top of page
  • Writer's pictureChristian Hyldahl


Synthetic Valuations or the New Reality?

We have written extensively about the BTFD-Fed feedback loop that has led to valuations that seem decoupled from fundamentals. Do we ever get to the point where the synthetic liquidity insertions become the new reality and fundamentals just do not matter anymore? Since the 2008-09 financial crisis this cycle has repeated itself. Despite a backdrop of historically poor organic domestic growth, terrible developed international growth, and a hostile political and foreign policy environment the domestic equity markets have continued to rise and credit spreads to narrow. It has been somewhat unrelenting for anyone formally trained in the last fifty years. It has been a Helen Keller market where anyone who over weighted domestic equities or risky credit has done relatively well.

The last crisis was a very focused problem that was addressed with what was then unprecedented government intervention. Like all government actions they become a permanent part of the playbook if policy makers perceive them as being successful. We argue that the markets would be far healthier today if they were left to clear but that is not relevant if policy makers believe otherwise.[1] By destroying the bond market by continuously lowering rates and offering incessant liquidity to the equity markets these policies have distorted valuations. Back then the problem was far more easily defined and addressed. It was purely institutionally created and therefore more easily solved. The economic repercussions were also far easier to address and as a result they were short lived.

This current problem is societal. Pandemics are not institutionally created. The current solution is destroying the small business infrastructure. More people have become unemployed in the last month than in all recessions cumulatively since the Great Depression! Moreover, the fear being instilled throughout society as a result of the supposed solution is widespread and psychologically damaging to consumer behavior. In all scenarios we face a very different society after this thing runs its course. Our economy will be far more depressed than it has since the 1930s. That is unavoidable! With each passing day this becomes more and more clear. The damage is so systemic and widespread it is impossible to be sanguine in regard to economic growth for the foreseeable future. And yet the capital markets continue to whistle past the graveyard as if all is right in the world. What is it they are pricing into financial assets that fundamental analysts like us have difficulty understanding? What is the substantial improvement in the economy that market participants seem to see since mid-March? The S&P 500 has recovered about 50% of its previous loss for no apparent reason.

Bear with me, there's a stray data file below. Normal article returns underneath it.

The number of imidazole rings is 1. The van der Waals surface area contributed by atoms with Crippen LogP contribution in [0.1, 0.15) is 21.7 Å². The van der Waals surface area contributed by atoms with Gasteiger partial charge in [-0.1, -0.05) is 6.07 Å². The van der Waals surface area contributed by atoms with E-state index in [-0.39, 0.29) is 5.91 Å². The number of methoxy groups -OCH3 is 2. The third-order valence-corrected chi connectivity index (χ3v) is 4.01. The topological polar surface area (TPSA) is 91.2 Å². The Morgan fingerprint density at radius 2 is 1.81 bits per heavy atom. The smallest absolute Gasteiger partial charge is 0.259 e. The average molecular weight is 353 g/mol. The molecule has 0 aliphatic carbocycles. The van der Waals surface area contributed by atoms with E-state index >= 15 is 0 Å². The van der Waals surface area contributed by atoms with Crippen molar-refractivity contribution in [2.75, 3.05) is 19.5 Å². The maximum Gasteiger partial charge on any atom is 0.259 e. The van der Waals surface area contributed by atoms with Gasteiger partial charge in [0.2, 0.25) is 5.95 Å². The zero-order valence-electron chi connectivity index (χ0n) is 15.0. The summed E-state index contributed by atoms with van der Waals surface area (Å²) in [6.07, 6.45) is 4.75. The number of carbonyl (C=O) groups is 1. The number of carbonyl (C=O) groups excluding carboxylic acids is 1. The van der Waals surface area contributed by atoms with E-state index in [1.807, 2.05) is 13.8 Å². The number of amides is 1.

The answer is continued government intervention. Heretofore, the estimated total fiscal and monetary insertions have been about $12.5 Trillion (1013). Clearly, traders and “professional investors” believe that this is going to continue. It seems the only rational explanation to current market pricing dynamics. For us, we continuously debate the longevity and the sustainability of this level of government takeover of our economy. Politicians love it. It accumulates power to them and if the markets ignore that development and focus on the short term, then a market clearing to a much lower equilibrium is postponed. Keep feeding them with massive amounts of socialized portfolio insurance and risk asymmetry will continue.

When all the dust settles, and we have enough empirics to properly evaluate the economic consequences of the current crisis, will the markets continue to be so optimistic? That is our current debate amongst our investment team. Can this virtuous delusory cycle continue indefinitely? Or, will markets finally clear and liquidity be allowed to find its value? If this crisis does not trigger this reckoning, then we may have to join the BTFD-Government-Synthetic valuation crowd. Toss out all our doctoral degrees, graduate degrees, professional designations, and our collective century of experience. Bring out the dart board. Playing darts to dictate our investment solutions will be as tethered to fundamentals as the markets. Roulette will officially be more fundamentally sound than the capital markets. Our government will have successfully destroyed the capitalist system and it is time to recalibrate valuation fundamentals. Paradoxically, will the markets then purge to fair value?

An example of how distorted the markets have become, this morning 4.4 Million people filed for unemployment and yet, at the same time, equities traded up. The mayor of Las Vegas was quoted as wanting all casinos to open “at their own risk” meaning any subsequent health issues are the gaming industry’s problem. This perversion of leadership was apparently interpreted by the capital markets as an indication that casinos were going to open imminently and therefore gaming stocks were up over 10%. So, folks are going to go from lockdown, losing their jobs, and run off to gamble? Or perhaps the markets just figure the government is going to literally buy the entire Strip?

God Bless America. Stay safe and maintain liquidity. It will have value soon enough.

[1] See our earlier commentaries for a more detailed presentation regarding the untestable hypotheses used by policy makers to justify every decision they make.

1 view0 comments


Commenting has been turned off.
bottom of page